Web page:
Eight student projects have been shortlisted for this year’s AJ Student Prize Sustainability Award
The second year of the AJ Student Prize’s Sustainability Award comes at a time of intense scrutiny of how climate literacy is taught in schools of architecture across the UK. This is much needed and overdue.
With the launch of its Climate Curriculum Campaign on 7 July, advocacy group Architects’ Climate Action Network (ACAN) added its voice to ongoing efforts by others including the RIBA Sustainable Futures Group and the Anthropocene Architecture School. Inciting students to ‘change the system’ by writing to their head of school, completing a survey, and starting or joining a climate action group, it is calling for action now.
Meanwhile under the leadership of HOK principal Gary Clark, SOM associate Mina Hasman, a member of the RIBA Sustainable Futures Group, is heading up a workstream to formulate a curriculum based on the UN Sustainable Development goals, with input from representatives of the Chartered Institution of Building Services Engineers, ACAN and the London Energy Transformation Initiative. This draft framework was recently shared with representatives from 10 universities, including UCL, Sheffield, Cambridge, Nottingham, and the University of the West of England, at an informal kick-off meeting. The intention is to crowdsource CPD content, which could be rolled out for the 2021-22 academic year.
Further afield, Sofie Pelsmakers, assistant professor of sustainable architecture at Tampere University (Finland) and author of The Environmental Design Pocketbook, has secured €300,000 with five other universities to develop and trial an online climate emergency curriculum across the five years (Parts 1 and 2) of architecture education, as well as a toolkit for teachers. She is also preparing a climate curriculum handbook with colleagues in Denmark and the UK.
Against this backdrop of initiatives, it is encouraging to see the quality of work submitted for this year’s award and where the profession might be heading. Many more submissions are investigating alternatives to conventional materials, inching towards regenerative design. Timber is well represented but other projects explore building with algae, kelp and mushrooms, and the morphological outcomes of Styrofoam-eating mealworms. The shortlisted schemes range from real-world proposals, such as a sophisticated tower-block retrofit and biodiverse landscaping, to pure speculation in the form of a provocative proposal to carbon-offset the city of Las Vegas.
Birmingham City University, Birmingham School of Architecture and Design
Byron Chan, MArch, Extinction Rebellion Architecture
Project title Cultivating Communities
Project description The unit entitled Extinction Rebellion Architecture argues that, in a state of climate emergency, we cannot simply carry on designing ‘business-as-usual’ buildings. This scheme explores the potential of community-led urban agriculture in Birmingham, promoting local food production, habitat creation and closed-loop systems. Part of future regeneration plans for Digbeth, the proposed naturalisation of the River Rea supports a continuous productive urban landscape that translates into a network of productive gardens. Sited within this green framework, the intervention facilitates local and seasonal growing in the form of an experimental community allotment. It also supports residents of the newly regenerated area. To boost ecological restoration efforts along the river, ‘living’ brick walls feature within the allotment to provide habitats for flora and fauna. Special bricks for birds and succulents, as well as perforated bricks for bees and insects, are inserted into the garden wall. Along with large planters, these create a living backdrop for the range of gardening and social activities that are supported.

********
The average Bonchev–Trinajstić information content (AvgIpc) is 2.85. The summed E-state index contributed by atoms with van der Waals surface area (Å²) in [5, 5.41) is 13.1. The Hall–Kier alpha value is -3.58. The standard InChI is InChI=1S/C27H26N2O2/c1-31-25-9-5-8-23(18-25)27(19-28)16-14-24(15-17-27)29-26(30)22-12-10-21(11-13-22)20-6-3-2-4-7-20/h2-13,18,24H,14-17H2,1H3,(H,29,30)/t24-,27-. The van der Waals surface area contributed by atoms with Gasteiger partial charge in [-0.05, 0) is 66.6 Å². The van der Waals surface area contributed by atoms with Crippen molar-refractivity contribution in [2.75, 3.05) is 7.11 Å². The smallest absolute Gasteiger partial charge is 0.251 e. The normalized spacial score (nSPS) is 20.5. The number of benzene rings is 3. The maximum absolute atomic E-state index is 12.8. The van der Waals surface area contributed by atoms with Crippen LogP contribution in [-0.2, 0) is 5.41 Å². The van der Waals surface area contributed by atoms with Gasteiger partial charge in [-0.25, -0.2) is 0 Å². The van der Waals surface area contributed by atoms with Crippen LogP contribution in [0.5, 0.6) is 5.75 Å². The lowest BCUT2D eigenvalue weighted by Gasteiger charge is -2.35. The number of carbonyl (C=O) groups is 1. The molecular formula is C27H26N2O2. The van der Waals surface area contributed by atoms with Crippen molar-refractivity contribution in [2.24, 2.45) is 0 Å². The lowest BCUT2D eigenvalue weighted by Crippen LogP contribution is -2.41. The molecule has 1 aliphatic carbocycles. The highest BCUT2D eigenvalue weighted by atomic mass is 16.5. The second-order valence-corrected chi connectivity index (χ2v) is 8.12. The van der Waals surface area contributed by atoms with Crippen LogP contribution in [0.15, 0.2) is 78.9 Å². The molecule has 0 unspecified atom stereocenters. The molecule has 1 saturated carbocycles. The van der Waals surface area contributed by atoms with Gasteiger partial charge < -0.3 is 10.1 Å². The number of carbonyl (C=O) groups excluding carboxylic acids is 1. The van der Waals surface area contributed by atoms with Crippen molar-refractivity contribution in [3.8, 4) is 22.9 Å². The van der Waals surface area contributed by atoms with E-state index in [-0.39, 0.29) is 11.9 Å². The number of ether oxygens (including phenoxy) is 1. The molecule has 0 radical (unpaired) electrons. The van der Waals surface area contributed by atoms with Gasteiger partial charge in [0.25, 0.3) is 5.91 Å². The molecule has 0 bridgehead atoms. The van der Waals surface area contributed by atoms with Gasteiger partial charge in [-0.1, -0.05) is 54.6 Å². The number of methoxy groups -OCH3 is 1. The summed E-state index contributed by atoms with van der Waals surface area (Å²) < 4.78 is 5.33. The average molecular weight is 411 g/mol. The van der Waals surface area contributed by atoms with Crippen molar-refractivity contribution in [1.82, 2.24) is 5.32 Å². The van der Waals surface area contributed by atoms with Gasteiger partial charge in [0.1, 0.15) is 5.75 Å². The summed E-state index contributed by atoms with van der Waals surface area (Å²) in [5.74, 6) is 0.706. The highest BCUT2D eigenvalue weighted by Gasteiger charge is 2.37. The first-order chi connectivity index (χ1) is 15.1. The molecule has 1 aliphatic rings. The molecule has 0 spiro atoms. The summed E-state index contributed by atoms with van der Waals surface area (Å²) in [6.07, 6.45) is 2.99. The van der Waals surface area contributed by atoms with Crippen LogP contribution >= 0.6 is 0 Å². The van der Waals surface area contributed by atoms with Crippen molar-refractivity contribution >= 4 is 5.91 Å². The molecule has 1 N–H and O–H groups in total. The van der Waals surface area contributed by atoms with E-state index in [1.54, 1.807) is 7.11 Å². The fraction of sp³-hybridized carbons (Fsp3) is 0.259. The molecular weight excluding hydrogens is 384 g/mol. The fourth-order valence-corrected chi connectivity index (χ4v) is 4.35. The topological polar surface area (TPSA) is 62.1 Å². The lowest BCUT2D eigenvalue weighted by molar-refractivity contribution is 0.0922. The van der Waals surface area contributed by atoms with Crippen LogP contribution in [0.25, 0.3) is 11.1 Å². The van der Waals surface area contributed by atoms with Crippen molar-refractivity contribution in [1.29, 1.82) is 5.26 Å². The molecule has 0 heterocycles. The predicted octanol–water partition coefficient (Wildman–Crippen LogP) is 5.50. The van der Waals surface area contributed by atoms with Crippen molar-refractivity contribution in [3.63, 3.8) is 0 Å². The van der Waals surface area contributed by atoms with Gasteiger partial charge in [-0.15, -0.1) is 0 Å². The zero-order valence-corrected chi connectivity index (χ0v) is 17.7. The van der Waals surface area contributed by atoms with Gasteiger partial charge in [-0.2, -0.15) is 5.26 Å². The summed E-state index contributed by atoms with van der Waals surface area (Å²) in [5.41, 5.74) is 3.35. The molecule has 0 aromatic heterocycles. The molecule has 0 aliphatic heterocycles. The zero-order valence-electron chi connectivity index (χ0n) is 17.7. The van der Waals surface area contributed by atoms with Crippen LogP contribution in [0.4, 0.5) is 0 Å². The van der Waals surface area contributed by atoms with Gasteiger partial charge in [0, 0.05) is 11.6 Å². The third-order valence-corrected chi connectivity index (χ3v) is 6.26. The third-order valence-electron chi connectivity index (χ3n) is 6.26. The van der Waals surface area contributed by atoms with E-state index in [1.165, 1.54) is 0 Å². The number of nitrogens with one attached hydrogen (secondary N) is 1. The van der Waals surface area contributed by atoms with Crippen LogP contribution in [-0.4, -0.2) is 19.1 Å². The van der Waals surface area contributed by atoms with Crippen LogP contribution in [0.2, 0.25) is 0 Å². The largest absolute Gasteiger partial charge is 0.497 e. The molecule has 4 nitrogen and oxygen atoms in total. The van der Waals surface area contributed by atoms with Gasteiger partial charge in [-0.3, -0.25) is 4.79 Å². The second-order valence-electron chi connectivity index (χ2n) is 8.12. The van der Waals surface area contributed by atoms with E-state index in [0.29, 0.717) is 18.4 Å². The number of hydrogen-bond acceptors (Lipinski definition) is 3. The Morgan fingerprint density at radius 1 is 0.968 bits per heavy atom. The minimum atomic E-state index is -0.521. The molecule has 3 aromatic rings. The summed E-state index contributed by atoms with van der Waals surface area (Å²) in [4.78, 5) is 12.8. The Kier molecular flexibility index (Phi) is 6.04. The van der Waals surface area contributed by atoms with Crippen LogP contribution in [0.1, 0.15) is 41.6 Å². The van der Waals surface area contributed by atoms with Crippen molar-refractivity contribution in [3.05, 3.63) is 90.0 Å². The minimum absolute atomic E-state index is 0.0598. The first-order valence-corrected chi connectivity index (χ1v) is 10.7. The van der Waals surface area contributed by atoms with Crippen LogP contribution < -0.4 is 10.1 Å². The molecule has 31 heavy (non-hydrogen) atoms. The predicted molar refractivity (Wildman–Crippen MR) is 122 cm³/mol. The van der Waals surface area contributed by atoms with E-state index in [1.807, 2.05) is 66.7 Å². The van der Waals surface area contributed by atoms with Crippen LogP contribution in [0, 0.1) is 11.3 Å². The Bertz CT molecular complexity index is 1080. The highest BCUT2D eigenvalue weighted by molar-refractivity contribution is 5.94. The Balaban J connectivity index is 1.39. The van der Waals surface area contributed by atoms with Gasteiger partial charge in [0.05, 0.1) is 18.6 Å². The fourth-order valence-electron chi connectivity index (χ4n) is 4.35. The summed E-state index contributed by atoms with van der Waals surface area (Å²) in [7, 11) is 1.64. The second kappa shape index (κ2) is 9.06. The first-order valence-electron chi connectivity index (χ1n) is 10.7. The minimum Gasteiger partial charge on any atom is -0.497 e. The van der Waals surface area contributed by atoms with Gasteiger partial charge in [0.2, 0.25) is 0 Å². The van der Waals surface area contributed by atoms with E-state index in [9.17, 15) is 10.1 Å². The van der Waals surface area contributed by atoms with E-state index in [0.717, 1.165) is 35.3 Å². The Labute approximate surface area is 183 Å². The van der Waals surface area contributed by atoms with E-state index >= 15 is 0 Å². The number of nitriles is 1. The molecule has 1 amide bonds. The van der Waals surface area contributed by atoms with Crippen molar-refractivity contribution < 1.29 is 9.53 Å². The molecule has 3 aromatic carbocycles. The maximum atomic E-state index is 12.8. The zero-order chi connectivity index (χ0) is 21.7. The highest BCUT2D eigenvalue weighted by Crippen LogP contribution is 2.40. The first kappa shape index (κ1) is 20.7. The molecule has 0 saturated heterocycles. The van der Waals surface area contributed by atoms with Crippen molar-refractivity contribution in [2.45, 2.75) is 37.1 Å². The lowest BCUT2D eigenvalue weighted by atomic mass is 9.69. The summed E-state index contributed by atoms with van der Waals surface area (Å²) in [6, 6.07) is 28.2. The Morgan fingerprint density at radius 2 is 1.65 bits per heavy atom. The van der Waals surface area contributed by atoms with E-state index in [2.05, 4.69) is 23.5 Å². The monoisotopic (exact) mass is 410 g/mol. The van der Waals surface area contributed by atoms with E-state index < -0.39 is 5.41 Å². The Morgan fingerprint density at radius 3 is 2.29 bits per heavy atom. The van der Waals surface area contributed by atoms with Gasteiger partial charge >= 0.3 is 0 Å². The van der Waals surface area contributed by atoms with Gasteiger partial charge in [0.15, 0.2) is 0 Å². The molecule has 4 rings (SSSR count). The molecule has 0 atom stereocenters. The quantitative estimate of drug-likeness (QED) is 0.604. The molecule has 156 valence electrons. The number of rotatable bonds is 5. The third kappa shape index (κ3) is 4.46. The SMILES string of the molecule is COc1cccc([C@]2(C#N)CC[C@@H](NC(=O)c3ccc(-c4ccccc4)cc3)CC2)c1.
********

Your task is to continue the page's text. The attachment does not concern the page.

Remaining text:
The Glasgow School of Art, Mackintosh School of Architecture
Guro Vold, Diploma in Architecture, Stage 5
Project title DECONSTRUCTION — RECONSTRUCTION
Project description This project investigates the highly pertinent and topical issue of re-use within an architectural framework, and demonstrates how the process can be incredibly creative. Beginning with an investigation of the Den Dam district of Antwerp, the project develops a masterplan for the area and goes on to demonstrate how the components of buildings to be demolished can be re-used in the development. A catalogue of components is developed, which forms the material basis for a ‘remakery’ – a building that houses spaces where discarded products are transformed into something new.
Leeds Beckett University, Leeds School of Architecture
Kyle Crossley, BA (Hons) Architecture, Climate Futures
Project title Damaged Earth: The Bio-regeneration Project
Project description The threats posed by climate change are existential and buildings are hugely complicit. Buildings consume 40 per cent of energy used in the UK and account for nearly half of annual global greenhouse gas emissions. Carbon dioxide is the chief agent of climate change, rendering buildings – and, by association, the architecture profession – profoundly responsible. As architects we are faced with a choice: we can remake our buildings or carry on, business as usual, and live with the consequences. The Damaged Earth research facility is designed to mitigate climate change by using natural air purifiers, renewable energy resources and sustainable food solutions. With three main facilities, research focuses on nutritional experimentation through algae, biofuel and kelp farms. The facility also enables investigations into innovative biomaterials, with the façades providing the specific growth conditions for vegetation. Several laboratories also cater to the needs of expert scientists who will work and teach, as well as looking for technologies to fight against the effects of global warming.
Newcastle University, School of Architecture, Planning and Landscape
George Spendlove, BA (Hons) Architecture, Remedial Housing for Architects